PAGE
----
US marshals kill passenger

American Airlines Flight 924, a Boeing 757 sits at Gate 42 at Miami International Airport yesterday.

American Airlines Flight 924, a Boeing 757 sits at Gate 42 at Miami International Airport yesterday.

US air marshals yesterday shot and killed an American Airlines passenger who claimed to be carrying a bomb, as he tried to escape into the terminal at Miami International Airport after arriving from Colombia.

Federal officials said the 44-year-old American indicated he had a bomb in his carry-on bag during a flight from the Colombian city of Medellin, where airport security is generally considered tight.

He was confronted by two air marshals upon landing in Miami, tried to flee into the terminal along the passenger ramp, and was shot when he ignored an order to put his bag on the ground.

"The passenger then reached into his carry-on bag, at which point, consistent with air marshal training, the air marshals took the appropriate actions. Shots were fired as the team attempted to subdue the subject," said a Department of Homeland Security spokesman.

A law enforcement official said later that "no device has been located at this time."

Concourse D at Miami International Airport was briefly evacuated and closed down while police snipers, dogs and SWAT teams took up positions around American Airlines Flight 924, a Boeing 757, which arrived from Medellin at 12:16 p.m. (1716 GMT) and was due to leave for Orlando at 2:18 p.m. (1918 GMT).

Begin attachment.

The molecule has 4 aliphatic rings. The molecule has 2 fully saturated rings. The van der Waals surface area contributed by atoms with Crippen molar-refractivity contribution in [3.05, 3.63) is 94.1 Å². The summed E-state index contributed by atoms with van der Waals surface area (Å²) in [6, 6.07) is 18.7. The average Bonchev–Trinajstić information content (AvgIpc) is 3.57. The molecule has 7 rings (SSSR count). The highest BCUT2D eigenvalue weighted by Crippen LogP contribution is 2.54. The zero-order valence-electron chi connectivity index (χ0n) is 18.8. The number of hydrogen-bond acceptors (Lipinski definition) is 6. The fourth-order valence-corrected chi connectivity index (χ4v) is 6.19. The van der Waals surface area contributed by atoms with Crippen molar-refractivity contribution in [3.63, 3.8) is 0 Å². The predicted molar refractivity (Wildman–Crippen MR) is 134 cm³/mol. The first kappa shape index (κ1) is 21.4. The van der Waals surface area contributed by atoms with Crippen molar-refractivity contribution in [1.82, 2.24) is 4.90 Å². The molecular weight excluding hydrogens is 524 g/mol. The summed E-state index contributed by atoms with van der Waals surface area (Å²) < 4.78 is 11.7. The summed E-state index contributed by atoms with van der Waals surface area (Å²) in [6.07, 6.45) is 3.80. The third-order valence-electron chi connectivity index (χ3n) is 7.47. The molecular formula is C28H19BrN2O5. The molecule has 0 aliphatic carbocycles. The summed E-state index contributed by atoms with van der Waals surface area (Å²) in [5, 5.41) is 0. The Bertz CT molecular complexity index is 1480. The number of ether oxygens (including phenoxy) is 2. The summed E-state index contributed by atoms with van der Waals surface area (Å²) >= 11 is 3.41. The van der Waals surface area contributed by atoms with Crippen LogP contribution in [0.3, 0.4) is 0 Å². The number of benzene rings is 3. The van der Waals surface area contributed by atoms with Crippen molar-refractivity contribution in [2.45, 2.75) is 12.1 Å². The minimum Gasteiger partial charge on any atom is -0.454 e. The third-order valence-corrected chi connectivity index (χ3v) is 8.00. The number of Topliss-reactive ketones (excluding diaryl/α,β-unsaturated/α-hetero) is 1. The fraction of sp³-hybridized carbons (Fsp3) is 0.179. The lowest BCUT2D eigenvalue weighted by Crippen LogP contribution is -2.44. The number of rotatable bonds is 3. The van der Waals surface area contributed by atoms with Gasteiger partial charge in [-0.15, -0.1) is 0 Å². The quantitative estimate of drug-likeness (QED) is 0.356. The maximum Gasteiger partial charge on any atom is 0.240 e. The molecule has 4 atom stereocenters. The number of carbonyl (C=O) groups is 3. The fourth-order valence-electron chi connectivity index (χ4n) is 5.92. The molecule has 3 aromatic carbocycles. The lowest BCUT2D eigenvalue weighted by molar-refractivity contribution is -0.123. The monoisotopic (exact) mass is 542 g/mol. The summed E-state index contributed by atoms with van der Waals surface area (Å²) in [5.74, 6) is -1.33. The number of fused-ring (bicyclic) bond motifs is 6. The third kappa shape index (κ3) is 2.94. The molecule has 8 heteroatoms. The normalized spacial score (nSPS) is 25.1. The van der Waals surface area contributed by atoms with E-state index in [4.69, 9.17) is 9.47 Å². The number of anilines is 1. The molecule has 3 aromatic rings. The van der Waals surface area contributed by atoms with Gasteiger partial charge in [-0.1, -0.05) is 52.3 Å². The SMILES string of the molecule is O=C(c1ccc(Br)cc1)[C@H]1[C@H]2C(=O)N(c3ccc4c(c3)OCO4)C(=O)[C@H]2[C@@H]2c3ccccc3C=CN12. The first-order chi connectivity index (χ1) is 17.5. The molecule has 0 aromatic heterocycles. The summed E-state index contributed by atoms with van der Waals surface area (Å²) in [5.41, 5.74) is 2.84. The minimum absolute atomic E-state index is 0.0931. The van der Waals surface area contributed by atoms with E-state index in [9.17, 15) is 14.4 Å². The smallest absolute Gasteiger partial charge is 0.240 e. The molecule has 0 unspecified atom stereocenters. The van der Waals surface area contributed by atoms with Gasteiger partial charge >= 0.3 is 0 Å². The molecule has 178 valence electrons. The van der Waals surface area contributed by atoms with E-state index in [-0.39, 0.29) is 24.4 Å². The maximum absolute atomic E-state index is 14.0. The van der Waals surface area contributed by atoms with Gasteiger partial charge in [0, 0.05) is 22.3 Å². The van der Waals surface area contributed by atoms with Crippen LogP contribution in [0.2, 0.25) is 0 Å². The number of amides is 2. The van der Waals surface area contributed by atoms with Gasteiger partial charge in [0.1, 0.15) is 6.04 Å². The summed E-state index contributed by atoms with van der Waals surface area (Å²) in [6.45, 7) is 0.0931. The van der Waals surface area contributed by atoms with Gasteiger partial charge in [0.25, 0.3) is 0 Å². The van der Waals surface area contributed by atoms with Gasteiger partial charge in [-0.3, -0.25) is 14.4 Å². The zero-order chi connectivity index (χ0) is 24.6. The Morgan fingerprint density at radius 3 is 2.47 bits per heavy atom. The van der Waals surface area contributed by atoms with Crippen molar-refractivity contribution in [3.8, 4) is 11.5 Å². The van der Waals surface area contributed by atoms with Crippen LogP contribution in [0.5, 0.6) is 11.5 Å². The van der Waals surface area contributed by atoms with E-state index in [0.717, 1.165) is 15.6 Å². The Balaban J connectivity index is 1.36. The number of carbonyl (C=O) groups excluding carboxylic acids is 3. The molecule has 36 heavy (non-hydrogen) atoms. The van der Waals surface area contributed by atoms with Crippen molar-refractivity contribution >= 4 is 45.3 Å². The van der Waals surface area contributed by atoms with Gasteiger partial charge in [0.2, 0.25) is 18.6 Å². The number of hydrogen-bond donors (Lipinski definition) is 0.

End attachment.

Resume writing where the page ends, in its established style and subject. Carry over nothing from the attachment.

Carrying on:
The rest of the plane's 130-odd passengers were briefly sequestered for questioning but other flights in and out of Miami were not affected.

Passengers' luggage was taken off the plane and laid out in lines on the tarmac, where police dogs were led around sniffing for explosives, television images showed.

American Airlines' parent company AMR Corp. said the incident involved an air marshal who had been on the flight from Colombia but federal official declined to comment on "operational details."

The US air marshals service said it was the first time one of them had actually fired on a passenger since the programme was beefed up in the aftermath of the September 11, 2001, attacks on New York and Washington.

The air marshals say they are held to higher standards of handgun accuracy than officers of any other federal law enforcement agency.


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